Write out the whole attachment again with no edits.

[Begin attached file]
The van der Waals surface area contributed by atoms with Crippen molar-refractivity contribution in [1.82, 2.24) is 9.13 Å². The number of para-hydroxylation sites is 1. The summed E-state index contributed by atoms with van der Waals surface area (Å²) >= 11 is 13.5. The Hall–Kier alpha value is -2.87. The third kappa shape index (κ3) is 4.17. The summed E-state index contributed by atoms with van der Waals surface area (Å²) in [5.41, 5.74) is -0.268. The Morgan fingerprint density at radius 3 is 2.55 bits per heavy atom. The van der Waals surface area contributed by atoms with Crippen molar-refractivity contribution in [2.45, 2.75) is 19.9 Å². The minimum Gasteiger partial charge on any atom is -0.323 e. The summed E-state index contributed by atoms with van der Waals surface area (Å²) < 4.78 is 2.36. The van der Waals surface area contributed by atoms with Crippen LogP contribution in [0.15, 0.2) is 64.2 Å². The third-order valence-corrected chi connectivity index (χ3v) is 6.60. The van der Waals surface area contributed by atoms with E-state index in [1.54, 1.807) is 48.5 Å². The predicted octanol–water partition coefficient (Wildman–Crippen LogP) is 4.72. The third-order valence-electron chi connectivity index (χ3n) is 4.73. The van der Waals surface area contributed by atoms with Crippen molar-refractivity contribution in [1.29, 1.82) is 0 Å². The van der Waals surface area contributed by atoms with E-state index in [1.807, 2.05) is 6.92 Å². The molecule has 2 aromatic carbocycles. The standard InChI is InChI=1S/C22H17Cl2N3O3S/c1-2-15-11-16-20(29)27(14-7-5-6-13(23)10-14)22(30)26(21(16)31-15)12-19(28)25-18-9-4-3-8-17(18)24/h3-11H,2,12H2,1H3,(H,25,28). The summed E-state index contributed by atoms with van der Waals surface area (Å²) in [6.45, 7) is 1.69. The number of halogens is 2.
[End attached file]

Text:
The van der Waals surface area contributed by atoms with Crippen molar-refractivity contribution in [1.82, 2.24) is 9.13 Å². The number of para-hydroxylation sites is 1. The summed E-state index contributed by atoms with van der Waals surface area (Å²) >= 11 is 13.5. The Hall–Kier alpha value is -2.87. The third kappa shape index (κ3) is 4.17. The summed E-state index contributed by atoms with van der Waals surface area (Å²) in [5.41, 5.74) is -0.268. The Morgan fingerprint density at radius 3 is 2.55 bits per heavy atom. The van der Waals surface area contributed by atoms with Crippen molar-refractivity contribution in [2.45, 2.75) is 19.9 Å². The minimum Gasteiger partial charge on any atom is -0.323 e. The summed E-state index contributed by atoms with van der Waals surface area (Å²) < 4.78 is 2.36. The van der Waals surface area contributed by atoms with Crippen LogP contribution in [0.15, 0.2) is 64.2 Å². The third-order valence-corrected chi connectivity index (χ3v) is 6.60. The van der Waals surface area contributed by atoms with E-state index in [1.54, 1.807) is 48.5 Å². The predicted octanol–water partition coefficient (Wildman–Crippen LogP) is 4.72. The third-order valence-electron chi connectivity index (χ3n) is 4.73. The van der Waals surface area contributed by atoms with Crippen molar-refractivity contribution in [1.29, 1.82) is 0 Å². The van der Waals surface area contributed by atoms with E-state index in [1.807, 2.05) is 6.92 Å². The molecule has 2 aromatic carbocycles. The standard InChI is InChI=1S/C22H17Cl2N3O3S/c1-2-15-11-16-20(29)27(14-7-5-6-13(23)10-14)22(30)26(21(16)31-15)12-19(28)25-18-9-4-3-8-17(18)24/h3-11H,2,12H2,1H3,(H,25,28). The summed E-state index contributed by atoms with van der Waals surface area (Å²) in [6.45, 7) is 1.69. The number of halogens is 2.